If you must go conduct business with Albemarle County in person, you won’t get very far. At the County Office Build on McIntire Road, only the main entrance and the Community Development wings are open. Once inside, visitors are stopped on the first floor and anyone you need to meet will meet with you in the lobby. At the Fifth Street building and at Fire Rescue Administration, you will be met outside or in a well-ventilated room.

In response to the COVID-19 pandemic, Albemarle and the city of Charlottesville are adjusting to continue functioning while protecting its employees.

The city of Charlottesville late Tuesday afternoon updated its protocols in an attempt to curb the spread of the virus. Effective Wednesday, March 18, only essential employees will report to work, a news release states. Additionally, City Hall, the City Hall Annex, the Parks and Recreation office in the Market Street Parking Garage and the Public Works office on Fourth Street Northwest are largely closed to the public.

Earlier Tuesday, the Charlottesville Police Department announced that it is suspending front counter services and closing its facilities to the public indefinitely. In person requests for police reports, fingerprinting services and taxi license registrations have been suspended, but sex offender registrations and updates will continue. Other city facilities also are closed.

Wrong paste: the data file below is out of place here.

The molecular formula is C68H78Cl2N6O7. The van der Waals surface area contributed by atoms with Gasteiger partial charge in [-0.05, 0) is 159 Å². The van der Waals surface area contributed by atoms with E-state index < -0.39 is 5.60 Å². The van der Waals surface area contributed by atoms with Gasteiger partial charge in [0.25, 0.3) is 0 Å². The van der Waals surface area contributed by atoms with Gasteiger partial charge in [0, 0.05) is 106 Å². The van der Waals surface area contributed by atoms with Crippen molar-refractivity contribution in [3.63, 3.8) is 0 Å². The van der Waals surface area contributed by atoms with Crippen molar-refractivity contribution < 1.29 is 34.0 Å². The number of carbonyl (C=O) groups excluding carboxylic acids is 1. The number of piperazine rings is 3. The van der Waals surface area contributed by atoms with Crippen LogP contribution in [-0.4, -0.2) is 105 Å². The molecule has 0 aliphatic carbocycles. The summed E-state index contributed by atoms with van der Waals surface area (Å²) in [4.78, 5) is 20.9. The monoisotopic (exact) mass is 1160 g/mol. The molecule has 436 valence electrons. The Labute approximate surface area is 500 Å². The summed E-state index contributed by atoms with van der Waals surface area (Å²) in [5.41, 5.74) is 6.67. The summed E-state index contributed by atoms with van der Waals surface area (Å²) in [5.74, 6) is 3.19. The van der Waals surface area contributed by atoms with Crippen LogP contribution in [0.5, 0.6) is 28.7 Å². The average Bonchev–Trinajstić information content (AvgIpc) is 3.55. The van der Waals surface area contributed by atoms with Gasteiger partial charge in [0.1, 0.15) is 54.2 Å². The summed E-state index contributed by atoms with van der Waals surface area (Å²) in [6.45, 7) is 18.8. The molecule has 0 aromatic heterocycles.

“The public is encouraged to use all available online and telephonic options for conducting business at City Hall. This includes using our payment drop boxes on both sides of City Hall and the drive through drop box located between the City Hall Annex and the Key Recreation Center,” the city’s release states.

Neighborhood Development Services will remain open and will be accessible only through the Market Street entrance from 8 a.m. to noon on Tuesdays and Thursdays, according to the release. Permit intake will conclude at 11 a.m., and there will be no in-person consultations.

Like the city of Charlottesville, some Albemarle employees are still at their desks because of the intricacies of what they do and the challenges of doing it elsewhere.

“Our departments offer a wide range of services with different technology and physical location tied to them, so we don’t generally have a departmental approach for virtual work, but we’re looking at it now service by service,” said Emily Kilroy, director of communications and public engagement.

Some employees who are able to telework have been asked to do so and staff members who meet high-risk criteria from the Centers for Disease Control and Prevention — people who are over 60 and have chronic or other serious health problems — to stop reporting to their buildings, Kilroy said.

“Now, we’re undergoing an assessment of how to maintain our essential services with the resources we have,” she said.


Tuesday evening, Charlottesville Area Transit announced that passengers no longer will be able to access the front door of all buses. Exceptions will be made for passengers with mobility and accessibility issues. All bus rides are free until the state of emergency ends. The Downtown Transit Station also will reduce its hours of operation to 8 a.m. to 5 p.m. Monday through Friday. Buses currently still are on a regular schedule.

The University of Virginia’s University Transit System buses are operating under its holiday service protocols for the foreseeable future. The Northline Express, Early Inner Loop and Purple routes will not run. Additionally, UVa’s Safe Ride will operate its 10 p.m. service daily until further notice.


Elliott Robinson has spent nearly 15 years in journalism and joined Charlottesville Tomorrow as its news editor in August 2018 through 2021. He is a graduate of Christopher Newport University.